Mr. Speaker, it gives me great pleasure to speak to the motions in Group No. 2 on Bill C-65.

The Bloc Quebecois moved some motions in this group. First of all, I would like to draw the attention of the members, and of our viewers, to some points. I see members from the other side waving at me, so I will reply with a similar motion.

The Bloc moved several motions in this Group No. 2: Motion No. 2, Motion No. 16 on Clause 3, Motion No. 21 on Clause 5, Motions Nos. 24 and 26 on Clauses 7 and 8, Motion No. 44 on Clause 33 and Motions Nos. 49, 55, 64 and 68.

The main purpose of theses motions is to repeat for the government, and enshrine in the legislation, the principle stating that there should be some joint action by the provinces and the federal government instead of a supremacy like the one the Minister of the Environment seems to be going after in Bill C-65.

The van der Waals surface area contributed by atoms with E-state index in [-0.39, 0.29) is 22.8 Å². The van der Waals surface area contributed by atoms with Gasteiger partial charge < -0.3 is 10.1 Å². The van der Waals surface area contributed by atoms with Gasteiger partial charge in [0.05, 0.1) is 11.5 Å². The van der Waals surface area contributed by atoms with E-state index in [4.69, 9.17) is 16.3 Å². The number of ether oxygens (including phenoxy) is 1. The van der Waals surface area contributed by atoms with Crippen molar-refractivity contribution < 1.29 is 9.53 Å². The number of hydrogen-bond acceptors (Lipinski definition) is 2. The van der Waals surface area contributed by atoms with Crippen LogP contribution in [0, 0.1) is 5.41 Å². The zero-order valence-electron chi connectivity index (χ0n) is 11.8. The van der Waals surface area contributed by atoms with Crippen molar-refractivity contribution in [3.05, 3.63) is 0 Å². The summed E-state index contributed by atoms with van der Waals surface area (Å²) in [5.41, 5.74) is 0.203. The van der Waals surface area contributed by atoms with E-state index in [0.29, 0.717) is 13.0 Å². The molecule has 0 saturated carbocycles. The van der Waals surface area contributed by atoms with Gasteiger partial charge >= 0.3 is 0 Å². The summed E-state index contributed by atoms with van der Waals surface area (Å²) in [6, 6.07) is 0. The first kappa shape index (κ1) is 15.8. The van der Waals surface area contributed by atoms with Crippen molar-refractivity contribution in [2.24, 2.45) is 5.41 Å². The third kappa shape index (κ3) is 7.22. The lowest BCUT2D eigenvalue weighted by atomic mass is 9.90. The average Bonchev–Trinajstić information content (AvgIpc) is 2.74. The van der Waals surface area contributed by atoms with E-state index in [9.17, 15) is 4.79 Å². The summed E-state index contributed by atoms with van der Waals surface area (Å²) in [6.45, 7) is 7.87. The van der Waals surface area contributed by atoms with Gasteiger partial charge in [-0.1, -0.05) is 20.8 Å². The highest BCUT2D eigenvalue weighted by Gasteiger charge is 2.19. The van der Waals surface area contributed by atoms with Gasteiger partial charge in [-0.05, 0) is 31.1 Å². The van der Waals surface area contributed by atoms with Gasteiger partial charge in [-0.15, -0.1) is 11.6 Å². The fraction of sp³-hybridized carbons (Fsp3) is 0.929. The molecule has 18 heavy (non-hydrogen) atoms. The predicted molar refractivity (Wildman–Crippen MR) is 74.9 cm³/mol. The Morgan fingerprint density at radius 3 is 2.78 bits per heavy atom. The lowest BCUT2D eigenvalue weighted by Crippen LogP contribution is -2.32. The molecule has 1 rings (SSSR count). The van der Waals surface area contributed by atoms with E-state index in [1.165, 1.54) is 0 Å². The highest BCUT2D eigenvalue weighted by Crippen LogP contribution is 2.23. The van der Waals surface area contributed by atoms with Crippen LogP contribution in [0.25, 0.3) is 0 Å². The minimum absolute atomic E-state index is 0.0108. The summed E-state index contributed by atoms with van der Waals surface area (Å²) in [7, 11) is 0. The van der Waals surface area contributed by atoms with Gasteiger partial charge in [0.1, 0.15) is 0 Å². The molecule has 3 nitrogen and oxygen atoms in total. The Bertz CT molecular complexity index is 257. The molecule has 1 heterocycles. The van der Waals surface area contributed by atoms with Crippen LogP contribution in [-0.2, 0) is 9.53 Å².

Let me remind the House that when the present environment minister developed Bill C-65-although develop might be too big a word-I see some of my colleagues turning around, but we never know how the environment minister might interpret something. Let me rephrase this. The minister initiated the process leading to Bill

C-65 during a meeting of provincial and federal ministers which took place in September 1996.

That meeting resulted in the signing of an agreement in principle, a national agreement as they called it.